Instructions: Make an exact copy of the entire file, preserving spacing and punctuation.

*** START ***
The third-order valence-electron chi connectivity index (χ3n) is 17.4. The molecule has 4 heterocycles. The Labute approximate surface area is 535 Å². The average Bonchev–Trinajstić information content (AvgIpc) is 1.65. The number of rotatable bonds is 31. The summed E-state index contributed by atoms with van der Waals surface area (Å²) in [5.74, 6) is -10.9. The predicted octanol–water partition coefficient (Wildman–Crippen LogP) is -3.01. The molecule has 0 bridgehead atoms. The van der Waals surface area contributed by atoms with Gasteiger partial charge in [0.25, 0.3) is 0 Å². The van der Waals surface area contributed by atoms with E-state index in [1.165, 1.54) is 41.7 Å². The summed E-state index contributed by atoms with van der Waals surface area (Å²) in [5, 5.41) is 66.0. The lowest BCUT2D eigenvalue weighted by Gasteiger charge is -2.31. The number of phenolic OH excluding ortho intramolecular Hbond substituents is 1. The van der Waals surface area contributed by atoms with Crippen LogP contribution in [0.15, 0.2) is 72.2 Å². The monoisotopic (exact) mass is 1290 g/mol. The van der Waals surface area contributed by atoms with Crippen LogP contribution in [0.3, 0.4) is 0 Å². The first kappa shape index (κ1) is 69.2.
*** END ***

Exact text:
The third-order valence-electron chi connectivity index (χ3n) is 17.4. The molecule has 4 heterocycles. The Labute approximate surface area is 535 Å². The average Bonchev–Trinajstić information content (AvgIpc) is 1.65. The number of rotatable bonds is 31. The summed E-state index contributed by atoms with van der Waals surface area (Å²) in [5.74, 6) is -10.9. The predicted octanol–water partition coefficient (Wildman–Crippen LogP) is -3.01. The molecule has 0 bridgehead atoms. The van der Waals surface area contributed by atoms with Gasteiger partial charge in [0.25, 0.3) is 0 Å². The van der Waals surface area contributed by atoms with E-state index in [1.165, 1.54) is 41.7 Å². The summed E-state index contributed by atoms with van der Waals surface area (Å²) in [5, 5.41) is 66.0. The lowest BCUT2D eigenvalue weighted by Gasteiger charge is -2.31. The number of phenolic OH excluding ortho intramolecular Hbond substituents is 1. The van der Waals surface area contributed by atoms with Crippen LogP contribution in [0.15, 0.2) is 72.2 Å². The monoisotopic (exact) mass is 1290 g/mol. The van der Waals surface area contributed by atoms with Crippen LogP contribution in [0.3, 0.4) is 0 Å². The first kappa shape index (κ1) is 69.2.